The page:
Americans hear a familiar refrain: this World Cup will finally conquer America for soccer. Kareem Abdul-Jabbar, old enough to remember Pele’s 1970s swansong with the New York Cosmos sparking such bold declarations, isn’t buying it.
In an article at Time, the six-time NBA champion and league MVP argues that the game lacks action, the reward of scoring, and easily identifiable superstars among the small figures on such a large field. Kareem acknowledges the monster ratings that the World Cup has garnered for ESPN. He writes:
The problem with those statistics is that it’s like using the ratings of bobsledding during the Winter Olympics to declare a new renaissance for bobsledding in America. The World Cup, like the Olympics, happens every four years, so the rarity factor alone will account for inflated ratings. For a more realistic view of its popularity as a professional sport, we need to look at how many people watch on a regular basis. Major League Soccer (MLS) averages a mere 174,000 viewers (compared to the NBA’s average of 2 million and NFL average of 17.6 million), while their equivalent to NBA Finals, the MLS Cup, averaged only 505,000 viewers.
The former UCLA center similarly dismisses boasts that MLS ticket sales eclipse the live gates for NBA and NHL events by pointing out they MLS games are few in number, seats sell cheaply, and the contests generally take place in large stadiums. He believes that the reason soccer struggles as a spectator sport in America even as it thrives as a participatory sport involves its clash with the surrounding culture. Kareem opines that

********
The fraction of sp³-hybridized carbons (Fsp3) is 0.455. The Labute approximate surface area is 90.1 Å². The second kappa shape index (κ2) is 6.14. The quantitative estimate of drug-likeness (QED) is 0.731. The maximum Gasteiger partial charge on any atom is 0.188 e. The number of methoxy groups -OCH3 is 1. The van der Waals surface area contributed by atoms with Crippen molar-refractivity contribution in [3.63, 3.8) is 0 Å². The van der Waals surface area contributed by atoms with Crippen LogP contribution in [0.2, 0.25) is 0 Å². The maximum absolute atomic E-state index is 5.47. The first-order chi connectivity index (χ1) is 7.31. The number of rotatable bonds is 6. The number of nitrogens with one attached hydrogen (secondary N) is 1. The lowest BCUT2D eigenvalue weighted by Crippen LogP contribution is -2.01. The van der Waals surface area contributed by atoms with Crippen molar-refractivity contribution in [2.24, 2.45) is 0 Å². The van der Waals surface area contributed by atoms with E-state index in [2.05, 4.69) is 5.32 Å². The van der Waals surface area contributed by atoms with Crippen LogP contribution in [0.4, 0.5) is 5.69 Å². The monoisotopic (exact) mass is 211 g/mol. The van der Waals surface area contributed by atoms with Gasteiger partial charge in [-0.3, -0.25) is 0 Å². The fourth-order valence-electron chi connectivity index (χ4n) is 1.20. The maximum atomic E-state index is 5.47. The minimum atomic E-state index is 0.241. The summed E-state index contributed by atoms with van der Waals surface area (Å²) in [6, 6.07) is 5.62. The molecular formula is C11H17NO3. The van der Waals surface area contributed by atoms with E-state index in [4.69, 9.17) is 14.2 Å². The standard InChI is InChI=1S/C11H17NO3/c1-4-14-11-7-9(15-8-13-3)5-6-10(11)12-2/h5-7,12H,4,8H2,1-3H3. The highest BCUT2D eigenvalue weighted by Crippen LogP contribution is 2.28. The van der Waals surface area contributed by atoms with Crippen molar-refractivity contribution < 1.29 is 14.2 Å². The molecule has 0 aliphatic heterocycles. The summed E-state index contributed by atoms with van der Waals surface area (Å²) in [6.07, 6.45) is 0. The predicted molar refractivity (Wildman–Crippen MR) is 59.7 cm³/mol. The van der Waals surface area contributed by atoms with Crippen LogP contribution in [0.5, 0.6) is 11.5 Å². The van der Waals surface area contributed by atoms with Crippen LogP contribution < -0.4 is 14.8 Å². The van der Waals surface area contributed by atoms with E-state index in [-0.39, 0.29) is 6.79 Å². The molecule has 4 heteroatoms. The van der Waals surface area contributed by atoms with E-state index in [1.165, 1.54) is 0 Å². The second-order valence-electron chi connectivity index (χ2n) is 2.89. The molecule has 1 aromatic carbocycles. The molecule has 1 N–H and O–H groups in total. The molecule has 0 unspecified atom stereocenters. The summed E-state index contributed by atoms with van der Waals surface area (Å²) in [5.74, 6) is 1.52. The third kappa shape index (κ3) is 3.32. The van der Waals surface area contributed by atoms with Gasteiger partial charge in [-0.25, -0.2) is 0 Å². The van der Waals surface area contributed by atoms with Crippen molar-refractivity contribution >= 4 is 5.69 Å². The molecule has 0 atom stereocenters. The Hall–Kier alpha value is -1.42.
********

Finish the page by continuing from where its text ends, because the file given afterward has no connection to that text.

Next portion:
soccer doesn’t fully express the American ethos as powerfully as our other popular sports. We are a country of pioneers, explorers, and contrarians who only need someone to say it can’t be done to fire us up to prove otherwise. As a result, we like to see extraordinary effort rewarded. The low scoring in soccer frustrates this American impulse. We also celebrate rugged individualism, the democratic ideal that anybody from any background can become a sports hero. We like to see heroes rise, buoyed by their teammates, but still expressing their own supreme individual skills. Certainly soccer has its celebrated stars, from Pele to Beckham, but those skills seem muted on TV where we’re often looking at small figures on a large field and therefore these feats appear less impressive than they really are. In football, basketball, baseball, and hockey, team effort is rewarded with points and individual greatness is as instant and immediate as a one-handed snagged football pass, a three-pointer from the corner, stealing home base, or a snap-shot of the puck into the goal.
Abdul-Jabbar’s basketball took him to UCLA, his religion took him to Mecca, and his acting took him to Hong Kong. But cosmopolitan Kareem doesn’t think the world’s game will become America’s passion anytime soon. He cruelly concludes that “once the World Cup is over, soccer in the U.S. will return to its sick bed and dream of glory.”